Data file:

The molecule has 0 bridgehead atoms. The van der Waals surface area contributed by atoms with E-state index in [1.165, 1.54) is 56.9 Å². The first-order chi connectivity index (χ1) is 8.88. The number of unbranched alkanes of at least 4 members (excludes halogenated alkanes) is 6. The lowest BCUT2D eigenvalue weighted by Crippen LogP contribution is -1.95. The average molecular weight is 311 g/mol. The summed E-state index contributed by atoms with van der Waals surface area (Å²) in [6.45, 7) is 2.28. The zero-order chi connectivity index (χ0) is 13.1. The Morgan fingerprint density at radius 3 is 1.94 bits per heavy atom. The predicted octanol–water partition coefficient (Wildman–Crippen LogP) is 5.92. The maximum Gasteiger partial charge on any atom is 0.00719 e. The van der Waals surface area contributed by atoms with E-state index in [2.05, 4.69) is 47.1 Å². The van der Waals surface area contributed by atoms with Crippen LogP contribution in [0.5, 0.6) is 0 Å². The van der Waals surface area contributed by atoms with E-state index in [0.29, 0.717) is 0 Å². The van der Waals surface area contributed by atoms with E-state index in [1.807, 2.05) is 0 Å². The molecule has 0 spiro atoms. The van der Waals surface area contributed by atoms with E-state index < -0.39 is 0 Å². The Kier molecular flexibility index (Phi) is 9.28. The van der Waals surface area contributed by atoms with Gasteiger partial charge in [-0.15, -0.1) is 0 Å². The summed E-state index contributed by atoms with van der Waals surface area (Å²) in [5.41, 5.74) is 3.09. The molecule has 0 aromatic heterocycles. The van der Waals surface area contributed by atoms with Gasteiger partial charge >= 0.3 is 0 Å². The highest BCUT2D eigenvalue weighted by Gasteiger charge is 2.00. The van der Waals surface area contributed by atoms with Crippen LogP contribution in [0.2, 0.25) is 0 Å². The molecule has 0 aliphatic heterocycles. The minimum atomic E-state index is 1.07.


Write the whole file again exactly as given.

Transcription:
The molecule has 0 bridgehead atoms. The van der Waals surface area contributed by atoms with E-state index in [1.165, 1.54) is 56.9 Å². The first-order chi connectivity index (χ1) is 8.88. The number of unbranched alkanes of at least 4 members (excludes halogenated alkanes) is 6. The lowest BCUT2D eigenvalue weighted by Crippen LogP contribution is -1.95. The average molecular weight is 311 g/mol. The summed E-state index contributed by atoms with van der Waals surface area (Å²) in [6.45, 7) is 2.28. The zero-order chi connectivity index (χ0) is 13.1. The Morgan fingerprint density at radius 3 is 1.94 bits per heavy atom. The predicted octanol–water partition coefficient (Wildman–Crippen LogP) is 5.92. The maximum Gasteiger partial charge on any atom is 0.00719 e. The van der Waals surface area contributed by atoms with E-state index in [2.05, 4.69) is 47.1 Å². The van der Waals surface area contributed by atoms with Crippen LogP contribution in [0.5, 0.6) is 0 Å². The van der Waals surface area contributed by atoms with E-state index in [0.29, 0.717) is 0 Å². The van der Waals surface area contributed by atoms with E-state index in [1.807, 2.05) is 0 Å². The molecule has 0 spiro atoms. The van der Waals surface area contributed by atoms with E-state index < -0.39 is 0 Å². The Kier molecular flexibility index (Phi) is 9.28. The van der Waals surface area contributed by atoms with Gasteiger partial charge in [-0.15, -0.1) is 0 Å². The summed E-state index contributed by atoms with van der Waals surface area (Å²) in [5.41, 5.74) is 3.09. The molecule has 0 aromatic heterocycles. The van der Waals surface area contributed by atoms with Gasteiger partial charge >= 0.3 is 0 Å². The highest BCUT2D eigenvalue weighted by Gasteiger charge is 2.00. The van der Waals surface area contributed by atoms with Crippen LogP contribution in [0.2, 0.25) is 0 Å². The molecule has 0 aliphatic heterocycles. The minimum atomic E-state index is 1.07.